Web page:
A Mother's Song: The folk musical connecting the past with the present

Taking in 400 years of history and journeying from Scotland to Ulster to West Virginia, a new musical aims to link up the generations by charting the evolution of traditional songs, writes Mark Fisher

Most of us have little sense of family history beyond our grandparents. Go a few generations back and things get vague. But one way the past continues to talk to the present is through culture. Songs, stories and poems are handed down from one age to the next, finding new resonances as they go. The words you sing in a folk song might once have been in the mouth of some distant ancestor.

This tradition is one of the ideas underpinning A Mother's Song, a new musical that skips across 400 years of history as it journeys from Scotland to Ulster to West Virginia. "I was interested in the idea of the migration of song," says composer Finn Anderson. "As a song travels, it changes and evolves. Scottish folk songs and ballads journeyed to Appalachia and in this mountain range, they are still alive in their original form. There are Scottish songs there that don't even exist in Scotland any more."

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The show is a joint enterprise between Anderson, co-creator of the acclaimed Islander, and director Tania Azevedo, currently resident director on & Juliet in the West End. It is about a woman beginning a new life in modern-day Brooklyn who, as she considers the possibility of motherhood, feels the urge to connect with her estranged family. Somewhere along the way, she has broken the link to a long line of ballad singers who left 17th century Stirling for 18th century Ulster and then headed west to the United States.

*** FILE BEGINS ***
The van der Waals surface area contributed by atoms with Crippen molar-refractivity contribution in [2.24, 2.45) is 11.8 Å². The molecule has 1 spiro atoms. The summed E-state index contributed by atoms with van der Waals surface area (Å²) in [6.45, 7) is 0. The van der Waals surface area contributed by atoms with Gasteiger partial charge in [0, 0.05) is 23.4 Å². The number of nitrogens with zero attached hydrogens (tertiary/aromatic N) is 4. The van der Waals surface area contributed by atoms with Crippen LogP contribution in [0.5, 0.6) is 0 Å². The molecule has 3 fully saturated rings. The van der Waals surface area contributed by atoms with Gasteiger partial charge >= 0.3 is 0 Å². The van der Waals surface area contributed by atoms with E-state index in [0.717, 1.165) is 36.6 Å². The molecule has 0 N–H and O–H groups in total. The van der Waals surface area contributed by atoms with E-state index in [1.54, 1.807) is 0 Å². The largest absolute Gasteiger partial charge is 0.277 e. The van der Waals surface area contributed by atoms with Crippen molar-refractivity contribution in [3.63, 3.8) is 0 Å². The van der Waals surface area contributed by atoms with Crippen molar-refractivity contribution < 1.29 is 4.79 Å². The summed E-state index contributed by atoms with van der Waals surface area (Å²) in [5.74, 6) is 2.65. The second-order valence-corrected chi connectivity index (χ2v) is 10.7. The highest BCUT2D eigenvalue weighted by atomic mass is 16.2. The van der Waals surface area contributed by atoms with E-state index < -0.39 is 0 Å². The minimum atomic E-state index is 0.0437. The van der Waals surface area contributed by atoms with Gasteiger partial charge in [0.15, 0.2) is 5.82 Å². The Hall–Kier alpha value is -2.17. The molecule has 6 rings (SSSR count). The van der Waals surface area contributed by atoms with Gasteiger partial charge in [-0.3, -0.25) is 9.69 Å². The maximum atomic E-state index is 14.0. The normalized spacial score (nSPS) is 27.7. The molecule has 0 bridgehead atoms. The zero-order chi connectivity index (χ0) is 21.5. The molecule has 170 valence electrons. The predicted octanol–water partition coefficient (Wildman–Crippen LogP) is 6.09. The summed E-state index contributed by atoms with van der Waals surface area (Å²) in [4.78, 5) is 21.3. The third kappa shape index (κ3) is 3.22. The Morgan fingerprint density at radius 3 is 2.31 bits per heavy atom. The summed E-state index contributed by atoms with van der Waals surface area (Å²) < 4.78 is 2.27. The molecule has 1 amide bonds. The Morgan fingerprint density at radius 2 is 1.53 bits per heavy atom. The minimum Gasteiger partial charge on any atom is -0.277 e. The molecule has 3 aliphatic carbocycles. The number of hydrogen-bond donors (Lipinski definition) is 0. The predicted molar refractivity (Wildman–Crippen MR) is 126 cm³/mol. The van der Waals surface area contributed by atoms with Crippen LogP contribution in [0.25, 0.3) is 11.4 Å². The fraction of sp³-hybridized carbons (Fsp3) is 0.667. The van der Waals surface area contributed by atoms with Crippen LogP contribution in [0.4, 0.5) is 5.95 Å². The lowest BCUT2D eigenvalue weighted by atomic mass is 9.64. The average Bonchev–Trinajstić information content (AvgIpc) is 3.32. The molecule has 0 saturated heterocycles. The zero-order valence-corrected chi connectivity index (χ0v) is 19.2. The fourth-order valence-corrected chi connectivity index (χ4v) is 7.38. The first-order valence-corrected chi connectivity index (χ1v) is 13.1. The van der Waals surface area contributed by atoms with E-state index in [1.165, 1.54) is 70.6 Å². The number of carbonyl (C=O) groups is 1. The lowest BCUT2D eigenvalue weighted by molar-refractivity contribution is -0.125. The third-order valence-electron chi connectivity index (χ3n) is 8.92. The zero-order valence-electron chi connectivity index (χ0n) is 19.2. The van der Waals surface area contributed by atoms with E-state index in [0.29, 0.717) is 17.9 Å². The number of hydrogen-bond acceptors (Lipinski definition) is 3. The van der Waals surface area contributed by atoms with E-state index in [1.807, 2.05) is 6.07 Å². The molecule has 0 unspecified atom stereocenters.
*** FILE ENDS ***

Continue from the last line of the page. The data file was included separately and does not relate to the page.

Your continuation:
Bethany Tennick (Centre) and Kirsty Findlay in rehearsals for A Moher's Song PIC: Tim MorozzoBethany Tennick (Centre) and Kirsty Findlay in rehearsals for A Moher's Song PIC: Tim Morozzo
Bethany Tennick (Centre) and Kirsty Findlay in rehearsals for A Moher's Song PIC: Tim Morozzo

"A song carries not only a story but also an emotional charge," says Azevedo. "It brings emotional stories from your ancestors, who are people we have no concept of. In this case, someone learns about the story of her great-great-great ancestors and the struggles they have gone through."

Chief among those struggles is childbirth. In today's New York, Sarah sets up home with her female partner and thinks about parenthood. In the Scotland of 1609, Cait tries for a baby, as is expected of the wife of a minister. And in the Ulster of the 1700s, the teenage Jean finds herself pregnant after a fling with a sailor. It is only in today's story that motherhood is a choice not an inevitability.

"I was interested in a musical that explored women's autonomy over their own bodies," says Azevedo. "I was also interested in the way the concepts of womanhood and motherhood have often been linked through history."